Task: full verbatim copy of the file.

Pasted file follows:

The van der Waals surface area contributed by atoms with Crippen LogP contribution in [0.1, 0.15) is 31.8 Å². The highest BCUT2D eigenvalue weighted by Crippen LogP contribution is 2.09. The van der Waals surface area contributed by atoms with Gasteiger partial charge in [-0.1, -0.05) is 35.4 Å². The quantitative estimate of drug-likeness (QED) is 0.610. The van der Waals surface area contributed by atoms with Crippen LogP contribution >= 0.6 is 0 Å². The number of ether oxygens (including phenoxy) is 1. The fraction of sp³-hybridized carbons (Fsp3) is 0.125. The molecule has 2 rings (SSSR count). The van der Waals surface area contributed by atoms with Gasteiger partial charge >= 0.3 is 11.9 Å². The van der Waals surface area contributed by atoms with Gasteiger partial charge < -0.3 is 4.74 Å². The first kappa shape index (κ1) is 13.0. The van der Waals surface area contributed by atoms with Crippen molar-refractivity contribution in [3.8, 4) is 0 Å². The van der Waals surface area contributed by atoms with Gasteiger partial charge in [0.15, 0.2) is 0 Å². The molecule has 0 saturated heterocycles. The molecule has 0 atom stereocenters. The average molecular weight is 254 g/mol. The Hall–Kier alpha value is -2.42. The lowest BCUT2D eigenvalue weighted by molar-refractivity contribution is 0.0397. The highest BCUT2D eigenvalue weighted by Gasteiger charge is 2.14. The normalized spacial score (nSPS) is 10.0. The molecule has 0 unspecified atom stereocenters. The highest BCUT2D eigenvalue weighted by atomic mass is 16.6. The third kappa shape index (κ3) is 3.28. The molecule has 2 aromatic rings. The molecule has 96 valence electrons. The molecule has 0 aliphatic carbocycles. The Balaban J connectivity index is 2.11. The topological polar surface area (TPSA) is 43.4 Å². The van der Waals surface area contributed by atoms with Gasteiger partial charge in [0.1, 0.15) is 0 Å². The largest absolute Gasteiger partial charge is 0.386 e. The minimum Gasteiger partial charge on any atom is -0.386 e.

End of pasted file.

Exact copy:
The van der Waals surface area contributed by atoms with Crippen LogP contribution in [0.1, 0.15) is 31.8 Å². The highest BCUT2D eigenvalue weighted by Crippen LogP contribution is 2.09. The van der Waals surface area contributed by atoms with Gasteiger partial charge in [-0.1, -0.05) is 35.4 Å². The quantitative estimate of drug-likeness (QED) is 0.610. The van der Waals surface area contributed by atoms with Crippen LogP contribution >= 0.6 is 0 Å². The number of ether oxygens (including phenoxy) is 1. The fraction of sp³-hybridized carbons (Fsp3) is 0.125. The molecule has 2 rings (SSSR count). The van der Waals surface area contributed by atoms with Gasteiger partial charge >= 0.3 is 11.9 Å². The van der Waals surface area contributed by atoms with Gasteiger partial charge < -0.3 is 4.74 Å². The first kappa shape index (κ1) is 13.0. The van der Waals surface area contributed by atoms with Crippen molar-refractivity contribution in [3.8, 4) is 0 Å². The van der Waals surface area contributed by atoms with Gasteiger partial charge in [0.15, 0.2) is 0 Å². The molecule has 0 saturated heterocycles. The molecule has 0 atom stereocenters. The average molecular weight is 254 g/mol. The Hall–Kier alpha value is -2.42. The lowest BCUT2D eigenvalue weighted by molar-refractivity contribution is 0.0397. The highest BCUT2D eigenvalue weighted by Gasteiger charge is 2.14. The normalized spacial score (nSPS) is 10.0. The molecule has 0 unspecified atom stereocenters. The highest BCUT2D eigenvalue weighted by atomic mass is 16.6. The third kappa shape index (κ3) is 3.28. The molecule has 2 aromatic rings. The molecule has 96 valence electrons. The molecule has 0 aliphatic carbocycles. The Balaban J connectivity index is 2.11. The topological polar surface area (TPSA) is 43.4 Å². The van der Waals surface area contributed by atoms with Gasteiger partial charge in [0.1, 0.15) is 0 Å². The largest absolute Gasteiger partial charge is 0.386 e. The minimum Gasteiger partial charge on any atom is -0.386 e.